There is no kids’ club, but with the new addition of the kids’ pool by the beach, at least there is somewhere you can keep an eye on them while enjoying the beach yourself.
Staff and service
Most hotels in Thailand have service levels that are exceptional, and the Amanpuri is no different. But in the restaurants the staff were more formal than I’ve experienced elsewhere. Perhaps they didn’t want to appear over-familiar.
Whatever the case, things do get done here when it comes to service. When I left the room for meals or the spa, ‘turndown’ happened, room service trays were collected and water was mopped up after a rain shower.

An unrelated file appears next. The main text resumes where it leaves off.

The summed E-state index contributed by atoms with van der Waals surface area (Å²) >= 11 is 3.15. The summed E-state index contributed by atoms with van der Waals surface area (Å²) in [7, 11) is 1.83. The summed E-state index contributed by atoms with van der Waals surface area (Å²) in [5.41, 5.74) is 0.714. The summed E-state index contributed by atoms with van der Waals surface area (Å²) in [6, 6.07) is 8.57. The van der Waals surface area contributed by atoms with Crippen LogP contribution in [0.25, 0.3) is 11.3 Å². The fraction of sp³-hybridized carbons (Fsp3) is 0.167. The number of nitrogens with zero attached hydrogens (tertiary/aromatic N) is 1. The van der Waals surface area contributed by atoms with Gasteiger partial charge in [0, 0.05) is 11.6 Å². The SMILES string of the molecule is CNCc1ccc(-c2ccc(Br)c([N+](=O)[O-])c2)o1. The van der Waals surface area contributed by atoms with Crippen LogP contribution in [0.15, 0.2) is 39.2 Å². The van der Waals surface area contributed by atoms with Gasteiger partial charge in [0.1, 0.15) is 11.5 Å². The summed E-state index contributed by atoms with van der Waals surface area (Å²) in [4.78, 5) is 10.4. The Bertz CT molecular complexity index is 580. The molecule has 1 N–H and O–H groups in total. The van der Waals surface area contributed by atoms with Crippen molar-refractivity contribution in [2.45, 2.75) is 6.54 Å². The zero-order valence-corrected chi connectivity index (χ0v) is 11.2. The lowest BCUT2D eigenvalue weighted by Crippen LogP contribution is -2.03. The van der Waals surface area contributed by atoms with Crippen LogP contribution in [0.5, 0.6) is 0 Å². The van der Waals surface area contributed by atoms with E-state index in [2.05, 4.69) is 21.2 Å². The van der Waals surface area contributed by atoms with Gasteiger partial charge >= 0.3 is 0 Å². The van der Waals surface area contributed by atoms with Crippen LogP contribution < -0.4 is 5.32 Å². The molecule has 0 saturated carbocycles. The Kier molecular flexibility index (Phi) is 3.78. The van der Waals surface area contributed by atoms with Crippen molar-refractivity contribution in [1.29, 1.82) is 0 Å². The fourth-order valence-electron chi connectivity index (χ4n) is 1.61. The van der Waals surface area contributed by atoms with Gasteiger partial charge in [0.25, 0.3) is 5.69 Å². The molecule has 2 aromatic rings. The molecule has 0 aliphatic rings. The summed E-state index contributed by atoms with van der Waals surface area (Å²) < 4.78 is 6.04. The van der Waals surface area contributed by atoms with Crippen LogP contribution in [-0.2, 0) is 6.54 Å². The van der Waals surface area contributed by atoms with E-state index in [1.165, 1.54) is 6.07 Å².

At certain times of the year you essentially need someone to die to get a room confirmed, Christmas to New Year being the busiest time.
While I was here during the low season there were Americans (en masse due to a large villa party), Chinese, Brits and some expats from Singapore and Bangkok on a weekend away. Guests all belonged to the super-smart set who tend to follow the Aman brand and have an air of quiet, knowing superiority – they know they’ve got it right.
I was left a copy of my bill the night before I departed, which was all in order. When I came to leave the next morning, I called the lobby to ask them to collect my bag, and someone was there within a nano-second. He whisked away my bag and I meandered down the steps to the lobby. On arrival, my bill was ready and waiting for me and everything was correct.
After a quick chat with the GM, I was in the car and winding my way down the long private drive. Now that’s service.
How to get there
40 minutes by road transfer from Phuket Airport